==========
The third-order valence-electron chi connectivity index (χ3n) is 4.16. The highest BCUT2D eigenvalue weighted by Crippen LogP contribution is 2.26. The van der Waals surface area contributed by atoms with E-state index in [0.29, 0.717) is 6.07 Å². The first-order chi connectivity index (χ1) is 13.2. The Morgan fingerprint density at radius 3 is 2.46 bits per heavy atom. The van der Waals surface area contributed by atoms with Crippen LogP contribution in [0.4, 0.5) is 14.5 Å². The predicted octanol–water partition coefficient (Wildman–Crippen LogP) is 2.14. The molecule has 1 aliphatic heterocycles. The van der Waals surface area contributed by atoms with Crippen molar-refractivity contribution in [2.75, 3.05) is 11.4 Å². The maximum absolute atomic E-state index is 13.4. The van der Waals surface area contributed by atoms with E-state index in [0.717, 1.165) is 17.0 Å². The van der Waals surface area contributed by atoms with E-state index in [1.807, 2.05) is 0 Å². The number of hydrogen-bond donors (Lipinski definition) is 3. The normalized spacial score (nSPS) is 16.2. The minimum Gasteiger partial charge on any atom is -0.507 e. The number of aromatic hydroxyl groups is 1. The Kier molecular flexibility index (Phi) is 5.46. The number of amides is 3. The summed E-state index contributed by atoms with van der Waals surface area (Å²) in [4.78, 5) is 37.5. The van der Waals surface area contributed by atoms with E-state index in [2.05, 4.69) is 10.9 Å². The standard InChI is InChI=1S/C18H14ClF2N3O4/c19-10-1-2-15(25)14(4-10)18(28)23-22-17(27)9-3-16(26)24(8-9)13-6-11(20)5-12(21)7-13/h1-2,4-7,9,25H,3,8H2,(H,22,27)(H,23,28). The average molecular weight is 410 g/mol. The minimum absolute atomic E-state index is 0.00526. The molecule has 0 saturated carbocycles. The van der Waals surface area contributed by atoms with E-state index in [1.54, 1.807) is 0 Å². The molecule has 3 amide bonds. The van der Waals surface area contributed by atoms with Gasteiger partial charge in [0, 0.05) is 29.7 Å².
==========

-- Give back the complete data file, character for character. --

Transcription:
The third-order valence-electron chi connectivity index (χ3n) is 4.16. The highest BCUT2D eigenvalue weighted by Crippen LogP contribution is 2.26. The van der Waals surface area contributed by atoms with E-state index in [0.29, 0.717) is 6.07 Å². The first-order chi connectivity index (χ1) is 13.2. The Morgan fingerprint density at radius 3 is 2.46 bits per heavy atom. The van der Waals surface area contributed by atoms with Crippen LogP contribution in [0.4, 0.5) is 14.5 Å². The predicted octanol–water partition coefficient (Wildman–Crippen LogP) is 2.14. The molecule has 1 aliphatic heterocycles. The van der Waals surface area contributed by atoms with Crippen molar-refractivity contribution in [2.75, 3.05) is 11.4 Å². The maximum absolute atomic E-state index is 13.4. The van der Waals surface area contributed by atoms with E-state index in [0.717, 1.165) is 17.0 Å². The van der Waals surface area contributed by atoms with E-state index in [1.807, 2.05) is 0 Å². The number of hydrogen-bond donors (Lipinski definition) is 3. The normalized spacial score (nSPS) is 16.2. The minimum Gasteiger partial charge on any atom is -0.507 e. The number of aromatic hydroxyl groups is 1. The Kier molecular flexibility index (Phi) is 5.46. The number of amides is 3. The summed E-state index contributed by atoms with van der Waals surface area (Å²) in [4.78, 5) is 37.5. The van der Waals surface area contributed by atoms with E-state index in [2.05, 4.69) is 10.9 Å². The standard InChI is InChI=1S/C18H14ClF2N3O4/c19-10-1-2-15(25)14(4-10)18(28)23-22-17(27)9-3-16(26)24(8-9)13-6-11(20)5-12(21)7-13/h1-2,4-7,9,25H,3,8H2,(H,22,27)(H,23,28). The average molecular weight is 410 g/mol. The minimum absolute atomic E-state index is 0.00526. The molecule has 0 saturated carbocycles. The van der Waals surface area contributed by atoms with E-state index in [1.54, 1.807) is 0 Å². The molecule has 3 amide bonds. The van der Waals surface area contributed by atoms with Gasteiger partial charge in [0, 0.05) is 29.7 Å².